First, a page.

On Friday 31 May we hosted our third annual Men’s Health Lunch, with 100 men from a range of occupations and backgrounds coming together to talk about the mental health and wellbeing issues men are facing in their everyday lives.
With attendees ranging from IT specialists to mechanics, accountants to directors, the event was a rare occasion to engage in this difficult but essential conversation.
The event focused on how men in business can often get caught up in the ‘busyness’ of life and the value in making time to stop, connect with friends, colleagues and family and talk about the real issues in life, specifically surrounding mental health and wellness.
The theme was timely, with new statistics from Turning Point and Monash University revealing that 6 men in Australia will take their lives each day, while another 82 men will receive ambulance attention due to suicidal thoughts or attempts.
There was considerable interest in the specific strategies that guest speakers Andy Knee and AFL legend and mental health crusader Wayne Schwass discussed as having in place in their own lives to manage wellbeing and mental health.
Wayne is a dedicated mental health advocate, and having battled silently with his own mental health for much of his sporting career, he is now committed to raising awareness about mental health, emotional wellbeing and suicide prevention through his own charity, Puka Up.
Wayne encouraged all who attended to talk openly and honestly about mental health, emotional well-being and suicide prevention without fear of judgment and to create an environment for those around them to do the same.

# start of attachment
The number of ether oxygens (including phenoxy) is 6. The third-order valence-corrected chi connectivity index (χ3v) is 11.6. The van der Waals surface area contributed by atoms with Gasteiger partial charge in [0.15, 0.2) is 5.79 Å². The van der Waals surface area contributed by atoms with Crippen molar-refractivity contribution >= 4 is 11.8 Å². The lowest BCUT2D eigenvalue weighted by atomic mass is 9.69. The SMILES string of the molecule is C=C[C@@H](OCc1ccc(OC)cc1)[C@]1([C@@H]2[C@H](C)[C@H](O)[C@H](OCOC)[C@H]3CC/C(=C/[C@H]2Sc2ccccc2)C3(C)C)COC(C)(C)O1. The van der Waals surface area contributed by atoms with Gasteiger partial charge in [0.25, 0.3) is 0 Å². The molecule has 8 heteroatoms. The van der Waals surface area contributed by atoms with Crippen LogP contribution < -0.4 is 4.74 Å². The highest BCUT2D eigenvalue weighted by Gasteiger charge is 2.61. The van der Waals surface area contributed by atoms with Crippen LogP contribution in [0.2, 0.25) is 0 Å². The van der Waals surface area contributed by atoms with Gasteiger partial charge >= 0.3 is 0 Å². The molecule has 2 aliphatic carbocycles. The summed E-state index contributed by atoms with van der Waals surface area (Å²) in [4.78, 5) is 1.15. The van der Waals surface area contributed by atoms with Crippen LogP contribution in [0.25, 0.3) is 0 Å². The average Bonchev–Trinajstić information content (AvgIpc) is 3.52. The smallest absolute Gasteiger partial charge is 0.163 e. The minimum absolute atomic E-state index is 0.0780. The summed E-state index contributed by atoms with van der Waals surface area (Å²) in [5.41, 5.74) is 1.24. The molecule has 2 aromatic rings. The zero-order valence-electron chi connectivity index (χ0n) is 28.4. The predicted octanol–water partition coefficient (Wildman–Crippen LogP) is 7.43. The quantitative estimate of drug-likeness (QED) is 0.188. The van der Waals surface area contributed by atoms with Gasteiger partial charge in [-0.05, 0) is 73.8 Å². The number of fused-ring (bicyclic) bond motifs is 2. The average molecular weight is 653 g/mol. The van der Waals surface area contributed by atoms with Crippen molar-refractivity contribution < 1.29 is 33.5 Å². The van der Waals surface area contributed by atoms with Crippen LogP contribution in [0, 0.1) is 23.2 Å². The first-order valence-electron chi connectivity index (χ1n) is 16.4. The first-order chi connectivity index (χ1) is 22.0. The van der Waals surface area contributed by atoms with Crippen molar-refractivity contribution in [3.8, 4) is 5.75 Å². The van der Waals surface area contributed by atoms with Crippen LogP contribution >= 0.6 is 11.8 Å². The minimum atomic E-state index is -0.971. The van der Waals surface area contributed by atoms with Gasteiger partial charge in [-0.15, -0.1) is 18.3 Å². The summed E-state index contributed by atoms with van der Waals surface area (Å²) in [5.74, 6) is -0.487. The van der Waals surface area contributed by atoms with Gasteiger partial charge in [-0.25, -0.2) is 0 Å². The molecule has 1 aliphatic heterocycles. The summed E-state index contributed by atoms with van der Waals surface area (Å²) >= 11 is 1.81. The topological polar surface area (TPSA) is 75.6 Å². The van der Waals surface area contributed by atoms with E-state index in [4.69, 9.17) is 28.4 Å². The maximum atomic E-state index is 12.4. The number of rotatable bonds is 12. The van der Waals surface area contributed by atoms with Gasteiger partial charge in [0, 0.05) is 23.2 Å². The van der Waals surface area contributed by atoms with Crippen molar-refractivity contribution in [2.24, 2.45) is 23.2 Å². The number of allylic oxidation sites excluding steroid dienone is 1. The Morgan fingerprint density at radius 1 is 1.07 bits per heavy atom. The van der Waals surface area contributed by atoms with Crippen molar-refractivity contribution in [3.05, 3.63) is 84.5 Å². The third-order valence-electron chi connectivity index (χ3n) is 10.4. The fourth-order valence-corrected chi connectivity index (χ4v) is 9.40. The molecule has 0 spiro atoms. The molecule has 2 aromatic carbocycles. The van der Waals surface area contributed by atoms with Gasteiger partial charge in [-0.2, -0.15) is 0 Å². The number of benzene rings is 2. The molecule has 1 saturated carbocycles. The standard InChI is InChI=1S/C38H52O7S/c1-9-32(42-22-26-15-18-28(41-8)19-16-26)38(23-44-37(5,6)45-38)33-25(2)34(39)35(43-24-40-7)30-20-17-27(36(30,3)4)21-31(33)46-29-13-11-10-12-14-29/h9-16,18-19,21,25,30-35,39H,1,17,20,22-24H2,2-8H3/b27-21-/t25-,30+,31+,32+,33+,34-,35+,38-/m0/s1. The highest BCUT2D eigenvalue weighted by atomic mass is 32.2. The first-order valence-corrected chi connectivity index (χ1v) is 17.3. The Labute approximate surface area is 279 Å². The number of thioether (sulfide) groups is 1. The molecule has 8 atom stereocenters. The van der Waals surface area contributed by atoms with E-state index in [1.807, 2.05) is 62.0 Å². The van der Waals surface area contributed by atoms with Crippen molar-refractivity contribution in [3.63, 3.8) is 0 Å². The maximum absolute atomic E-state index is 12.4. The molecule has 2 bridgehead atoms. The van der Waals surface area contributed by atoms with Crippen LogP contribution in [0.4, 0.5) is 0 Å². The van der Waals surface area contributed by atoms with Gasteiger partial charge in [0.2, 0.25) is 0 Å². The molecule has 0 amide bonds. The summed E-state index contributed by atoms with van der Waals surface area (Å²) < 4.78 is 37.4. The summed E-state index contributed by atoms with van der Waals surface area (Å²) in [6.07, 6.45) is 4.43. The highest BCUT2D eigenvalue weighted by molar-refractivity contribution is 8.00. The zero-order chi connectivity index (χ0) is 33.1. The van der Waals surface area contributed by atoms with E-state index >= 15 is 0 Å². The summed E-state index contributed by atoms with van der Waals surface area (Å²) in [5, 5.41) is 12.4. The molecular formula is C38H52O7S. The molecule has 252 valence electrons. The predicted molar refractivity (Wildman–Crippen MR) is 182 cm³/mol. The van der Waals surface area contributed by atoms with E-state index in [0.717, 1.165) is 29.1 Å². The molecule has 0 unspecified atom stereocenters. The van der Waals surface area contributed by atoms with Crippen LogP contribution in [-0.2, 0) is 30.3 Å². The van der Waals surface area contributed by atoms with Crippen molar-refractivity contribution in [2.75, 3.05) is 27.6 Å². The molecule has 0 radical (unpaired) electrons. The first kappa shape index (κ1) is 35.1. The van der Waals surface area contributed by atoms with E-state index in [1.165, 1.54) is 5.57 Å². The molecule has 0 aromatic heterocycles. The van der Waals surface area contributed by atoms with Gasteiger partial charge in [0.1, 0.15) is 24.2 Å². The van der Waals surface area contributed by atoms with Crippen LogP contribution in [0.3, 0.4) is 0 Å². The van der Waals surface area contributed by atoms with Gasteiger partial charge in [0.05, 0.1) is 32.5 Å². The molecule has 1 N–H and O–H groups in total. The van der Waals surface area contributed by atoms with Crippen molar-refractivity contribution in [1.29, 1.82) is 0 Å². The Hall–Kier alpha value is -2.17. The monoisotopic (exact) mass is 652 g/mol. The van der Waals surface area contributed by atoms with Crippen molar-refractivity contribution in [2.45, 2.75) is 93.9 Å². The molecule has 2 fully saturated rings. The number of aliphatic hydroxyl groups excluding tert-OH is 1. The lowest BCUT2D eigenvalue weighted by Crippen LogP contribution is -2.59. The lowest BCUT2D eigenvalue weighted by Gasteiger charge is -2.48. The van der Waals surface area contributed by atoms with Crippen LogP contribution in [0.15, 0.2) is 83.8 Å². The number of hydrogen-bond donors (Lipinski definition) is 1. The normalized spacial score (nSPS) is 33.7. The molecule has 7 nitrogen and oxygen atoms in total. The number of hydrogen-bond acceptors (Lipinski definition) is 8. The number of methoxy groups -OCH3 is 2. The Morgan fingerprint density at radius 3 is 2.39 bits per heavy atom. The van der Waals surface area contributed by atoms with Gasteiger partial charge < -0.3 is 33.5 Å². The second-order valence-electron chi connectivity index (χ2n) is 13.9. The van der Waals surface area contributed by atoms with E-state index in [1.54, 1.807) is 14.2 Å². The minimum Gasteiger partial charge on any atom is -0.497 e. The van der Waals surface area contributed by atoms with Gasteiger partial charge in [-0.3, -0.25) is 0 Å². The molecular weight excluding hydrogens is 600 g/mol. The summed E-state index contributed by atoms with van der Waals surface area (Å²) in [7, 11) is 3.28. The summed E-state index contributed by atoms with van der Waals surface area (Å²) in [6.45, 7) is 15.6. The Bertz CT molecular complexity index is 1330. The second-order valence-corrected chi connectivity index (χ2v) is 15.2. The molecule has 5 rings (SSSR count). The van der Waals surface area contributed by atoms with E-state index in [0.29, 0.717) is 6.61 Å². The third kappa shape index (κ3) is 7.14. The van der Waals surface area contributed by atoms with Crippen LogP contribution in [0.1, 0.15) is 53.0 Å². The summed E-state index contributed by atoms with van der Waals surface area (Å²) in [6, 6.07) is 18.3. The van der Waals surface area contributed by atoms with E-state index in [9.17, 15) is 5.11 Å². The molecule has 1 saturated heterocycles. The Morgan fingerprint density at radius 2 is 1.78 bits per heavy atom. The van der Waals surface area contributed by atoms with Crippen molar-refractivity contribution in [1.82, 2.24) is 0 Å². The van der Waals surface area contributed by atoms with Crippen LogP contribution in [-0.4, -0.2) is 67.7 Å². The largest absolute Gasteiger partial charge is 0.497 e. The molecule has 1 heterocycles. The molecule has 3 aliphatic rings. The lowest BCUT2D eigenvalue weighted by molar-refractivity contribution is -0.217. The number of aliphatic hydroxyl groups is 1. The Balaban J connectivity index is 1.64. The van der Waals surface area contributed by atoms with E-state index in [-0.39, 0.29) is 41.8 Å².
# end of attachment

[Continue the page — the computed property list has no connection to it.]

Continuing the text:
He spoke about how masculinity, gender conditioning and male stereotyping are having profoundly negative impacts on men across the country.
“I am passionately committed to the issues of suicide prevention, mental health, emotional wellbeing and normalising these important conversations. I absolutely believe in the value and benefits of creating authentic and genuine conversations about mental health, emotional wellbeing and suicide prevention and making them available to every person living in Australia," Wayne said.
The lunch was presented by MC Dave O’Neil, in partnership with Maroondah City Council and coincided with their annual Maroondah BizWeek event.
Special thanks must go to Rachel Hughes, Senior Program Officer Suicide Prevention at EMPHN, who has worked passionately on this annual event for the past two years, as well as to staff at Maroondah City Council whose hard work and prevision of resources were greatly appreciated.